(3-5.2.E) use language skills including capitalization, punctuation, spelling, word division, and use of numbers and symbols as grade-level appropriate; and
(3-5.2.F) demonstrate an appropriate speed on short timed exercises depending upon the grade level and hours of instruction.
(3-5.3.A) follow acceptable use policies when using computers; and
(3-5.3.B) model respect of intellectual property by not illegally copying software or another individual's electronic work.
(3-5.4.A) apply appropriate electronic search strategies in the acquisition of information including keyword
and Boolean search strategies; and
(3-5.4.B) select appropriate strategies to navigate and access information on local area networks (LANs) and wide area networks (WANs), including the Internet and intranet, for research and resource sharing.
(3-5.5.A) acquire information including text, audio, video, and graphics; and
(3-5.5.B) use on-line help and documentation.
(3-5.6.A) apply critical analysis to resolve information conflicts and validate information;
(3-5.6.B) determine the success of strategies used to acquire electronic information; and
(3-5.6.C) determine the usefulness and appropriateness of digital information.
(3-5.7.A) use software programs with audio, video, and graphics to enhance learning experiences;
(3-5.7.B) use appropriate software to express ideas and solve problems including the use of word processing, graphics, databases, spreadsheets, simulations, and multimedia; and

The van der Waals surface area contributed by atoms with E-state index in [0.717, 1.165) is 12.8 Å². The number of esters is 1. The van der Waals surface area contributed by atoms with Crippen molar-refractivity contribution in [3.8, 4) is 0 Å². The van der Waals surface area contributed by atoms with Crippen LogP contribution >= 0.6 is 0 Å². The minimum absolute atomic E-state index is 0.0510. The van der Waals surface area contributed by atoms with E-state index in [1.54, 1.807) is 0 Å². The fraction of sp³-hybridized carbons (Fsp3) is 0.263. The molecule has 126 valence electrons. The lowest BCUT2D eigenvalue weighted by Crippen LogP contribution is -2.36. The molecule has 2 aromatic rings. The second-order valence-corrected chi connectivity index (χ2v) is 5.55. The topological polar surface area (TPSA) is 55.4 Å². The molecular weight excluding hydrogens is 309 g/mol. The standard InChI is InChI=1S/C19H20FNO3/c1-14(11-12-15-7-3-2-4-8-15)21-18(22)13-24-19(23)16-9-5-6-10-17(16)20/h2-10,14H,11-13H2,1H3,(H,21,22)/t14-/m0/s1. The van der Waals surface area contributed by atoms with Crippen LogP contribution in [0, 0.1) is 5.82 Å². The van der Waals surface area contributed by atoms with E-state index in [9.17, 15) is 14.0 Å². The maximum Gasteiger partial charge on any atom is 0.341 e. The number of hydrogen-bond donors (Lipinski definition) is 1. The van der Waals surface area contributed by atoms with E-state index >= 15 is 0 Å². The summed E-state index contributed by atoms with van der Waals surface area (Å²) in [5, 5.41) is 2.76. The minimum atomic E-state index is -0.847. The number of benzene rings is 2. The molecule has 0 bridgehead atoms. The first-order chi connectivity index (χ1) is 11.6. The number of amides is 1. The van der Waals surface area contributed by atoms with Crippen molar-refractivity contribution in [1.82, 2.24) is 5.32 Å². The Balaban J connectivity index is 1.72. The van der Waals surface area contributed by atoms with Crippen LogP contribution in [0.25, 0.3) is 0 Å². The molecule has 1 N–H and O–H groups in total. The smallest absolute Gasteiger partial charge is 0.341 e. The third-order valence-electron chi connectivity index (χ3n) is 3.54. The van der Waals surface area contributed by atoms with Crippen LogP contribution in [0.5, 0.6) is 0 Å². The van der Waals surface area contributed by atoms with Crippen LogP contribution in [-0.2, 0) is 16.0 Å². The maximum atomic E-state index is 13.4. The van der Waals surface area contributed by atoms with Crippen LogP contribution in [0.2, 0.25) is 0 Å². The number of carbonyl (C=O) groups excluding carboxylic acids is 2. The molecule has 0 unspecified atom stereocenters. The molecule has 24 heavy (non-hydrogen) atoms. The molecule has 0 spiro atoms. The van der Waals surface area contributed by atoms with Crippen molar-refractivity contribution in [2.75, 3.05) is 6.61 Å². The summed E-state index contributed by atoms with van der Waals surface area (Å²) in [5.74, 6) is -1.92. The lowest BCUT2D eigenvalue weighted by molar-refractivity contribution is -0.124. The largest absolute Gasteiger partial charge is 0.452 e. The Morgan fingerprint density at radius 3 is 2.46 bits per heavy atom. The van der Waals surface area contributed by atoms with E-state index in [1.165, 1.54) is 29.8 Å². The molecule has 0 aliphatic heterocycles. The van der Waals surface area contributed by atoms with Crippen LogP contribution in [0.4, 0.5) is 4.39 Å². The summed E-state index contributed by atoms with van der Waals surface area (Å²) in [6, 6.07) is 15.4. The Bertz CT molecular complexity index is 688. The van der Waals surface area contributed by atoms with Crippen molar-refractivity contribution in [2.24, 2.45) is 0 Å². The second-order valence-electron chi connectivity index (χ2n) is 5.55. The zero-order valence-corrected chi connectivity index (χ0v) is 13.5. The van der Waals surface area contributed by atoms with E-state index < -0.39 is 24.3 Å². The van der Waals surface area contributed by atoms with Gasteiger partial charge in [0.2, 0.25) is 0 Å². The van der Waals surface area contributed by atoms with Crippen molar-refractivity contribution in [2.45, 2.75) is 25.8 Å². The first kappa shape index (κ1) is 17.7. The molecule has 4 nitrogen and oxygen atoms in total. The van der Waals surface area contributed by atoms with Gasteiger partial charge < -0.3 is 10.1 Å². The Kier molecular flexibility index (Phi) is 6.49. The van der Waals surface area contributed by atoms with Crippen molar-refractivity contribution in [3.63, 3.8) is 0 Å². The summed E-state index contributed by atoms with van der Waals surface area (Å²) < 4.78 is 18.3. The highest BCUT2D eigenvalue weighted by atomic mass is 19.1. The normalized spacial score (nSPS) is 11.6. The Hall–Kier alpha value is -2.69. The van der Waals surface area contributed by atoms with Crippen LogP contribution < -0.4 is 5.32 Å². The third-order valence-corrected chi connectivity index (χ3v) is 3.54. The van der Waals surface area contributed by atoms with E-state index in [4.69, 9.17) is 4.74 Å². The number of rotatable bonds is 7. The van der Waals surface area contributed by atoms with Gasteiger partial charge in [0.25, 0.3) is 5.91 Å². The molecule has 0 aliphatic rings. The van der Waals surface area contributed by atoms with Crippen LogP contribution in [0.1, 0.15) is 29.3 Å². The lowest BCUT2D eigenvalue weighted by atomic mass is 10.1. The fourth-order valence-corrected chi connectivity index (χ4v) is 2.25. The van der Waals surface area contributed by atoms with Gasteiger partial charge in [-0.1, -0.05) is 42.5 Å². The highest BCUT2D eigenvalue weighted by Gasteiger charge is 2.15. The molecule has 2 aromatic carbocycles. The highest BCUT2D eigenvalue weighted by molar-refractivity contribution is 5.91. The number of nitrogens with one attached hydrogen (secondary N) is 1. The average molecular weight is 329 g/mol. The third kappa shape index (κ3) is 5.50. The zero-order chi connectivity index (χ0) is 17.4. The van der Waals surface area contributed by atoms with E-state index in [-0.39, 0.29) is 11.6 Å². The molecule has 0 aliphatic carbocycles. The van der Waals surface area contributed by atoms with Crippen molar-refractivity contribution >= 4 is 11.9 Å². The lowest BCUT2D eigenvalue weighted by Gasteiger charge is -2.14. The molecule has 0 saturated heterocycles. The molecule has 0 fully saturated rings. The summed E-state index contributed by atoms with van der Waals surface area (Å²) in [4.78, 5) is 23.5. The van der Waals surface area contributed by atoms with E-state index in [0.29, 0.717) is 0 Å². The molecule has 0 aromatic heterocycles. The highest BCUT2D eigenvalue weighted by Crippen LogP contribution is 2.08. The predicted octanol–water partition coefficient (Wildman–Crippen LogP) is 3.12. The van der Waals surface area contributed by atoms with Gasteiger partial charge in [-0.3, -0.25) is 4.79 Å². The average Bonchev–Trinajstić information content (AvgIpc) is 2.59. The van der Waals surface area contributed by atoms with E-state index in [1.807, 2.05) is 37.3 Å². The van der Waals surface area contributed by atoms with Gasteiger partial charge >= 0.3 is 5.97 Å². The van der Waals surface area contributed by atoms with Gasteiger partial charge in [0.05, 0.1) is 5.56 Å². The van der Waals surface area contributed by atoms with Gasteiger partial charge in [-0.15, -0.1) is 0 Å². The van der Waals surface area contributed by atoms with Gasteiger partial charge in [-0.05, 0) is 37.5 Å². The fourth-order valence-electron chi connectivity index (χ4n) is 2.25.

(3-5.7.C) use a variety of data types including text, graphics, digital audio, and video.
(3-5.8.A) use communication tools to participate in group projects;
(3-5.8.B) use interactive technology environments, such as simulations, electronic science or mathematics laboratories, virtual museum field trips, or on-line interactive lessons, to manipulate information; and
(3-5.8.C) participate with electronic communities as a learner,
initiator, contributor, or mentor.
(3-5.9.A) use software features, such as on-line help, to evaluate work progress; and
(3-5.9.B) use software features, such as slide show previews, to evaluate final product.
(3-5.10.A) use font attributes, color, white space, and graphics to ensure that products are appropriate for the defined audience;
(3-5.10.B) use font attributes, color, white space, and graphics to ensure that products are appropriate for the communication media including multimedia screen displays, Internet documents, and printed materials; and
(3-5.10.C) use appropriate applications including, but not limited to, spreadsheets
and databases to develop charts and graphs by using data from various sources.
(3-5.11.A) publish information in a variety of media including, but not limited to, printed copy, monitor display, Internet documents, and video; and
(3-5.11.B) use presentation software to communicate with specific audiences.
(3-5.12.A) select representative products to be collected and stored in an electronic evaluation tool;
(3-5.12.B) evaluate the product for relevance to the assignment or task; and
(3-5.12.C) create technology assessment tools to monitor progress of project such as checklists, timelines, or rubrics